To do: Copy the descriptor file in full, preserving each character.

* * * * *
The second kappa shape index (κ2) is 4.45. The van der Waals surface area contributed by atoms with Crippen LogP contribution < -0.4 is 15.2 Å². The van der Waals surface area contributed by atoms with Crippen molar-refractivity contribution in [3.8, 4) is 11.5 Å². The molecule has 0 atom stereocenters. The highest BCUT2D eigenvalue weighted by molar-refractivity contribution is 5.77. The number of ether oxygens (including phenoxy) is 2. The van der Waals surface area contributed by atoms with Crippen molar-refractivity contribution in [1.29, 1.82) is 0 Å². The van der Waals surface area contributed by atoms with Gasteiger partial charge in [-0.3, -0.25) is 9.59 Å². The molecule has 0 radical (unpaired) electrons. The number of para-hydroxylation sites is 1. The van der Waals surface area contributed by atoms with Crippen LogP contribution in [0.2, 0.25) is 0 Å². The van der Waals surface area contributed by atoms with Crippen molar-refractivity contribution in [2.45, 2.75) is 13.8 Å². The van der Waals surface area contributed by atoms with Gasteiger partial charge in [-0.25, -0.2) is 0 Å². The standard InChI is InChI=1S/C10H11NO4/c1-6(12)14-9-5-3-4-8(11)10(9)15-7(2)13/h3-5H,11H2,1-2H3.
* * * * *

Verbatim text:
The second kappa shape index (κ2) is 4.45. The van der Waals surface area contributed by atoms with Crippen LogP contribution < -0.4 is 15.2 Å². The van der Waals surface area contributed by atoms with Crippen molar-refractivity contribution in [3.8, 4) is 11.5 Å². The molecule has 0 atom stereocenters. The highest BCUT2D eigenvalue weighted by molar-refractivity contribution is 5.77. The number of ether oxygens (including phenoxy) is 2. The van der Waals surface area contributed by atoms with Crippen molar-refractivity contribution in [1.29, 1.82) is 0 Å². The van der Waals surface area contributed by atoms with Gasteiger partial charge in [-0.3, -0.25) is 9.59 Å². The molecule has 0 radical (unpaired) electrons. The number of para-hydroxylation sites is 1. The van der Waals surface area contributed by atoms with Crippen LogP contribution in [0.2, 0.25) is 0 Å². The van der Waals surface area contributed by atoms with Crippen molar-refractivity contribution in [2.45, 2.75) is 13.8 Å². The van der Waals surface area contributed by atoms with Gasteiger partial charge in [-0.25, -0.2) is 0 Å². The standard InChI is InChI=1S/C10H11NO4/c1-6(12)14-9-5-3-4-8(11)10(9)15-7(2)13/h3-5H,11H2,1-2H3.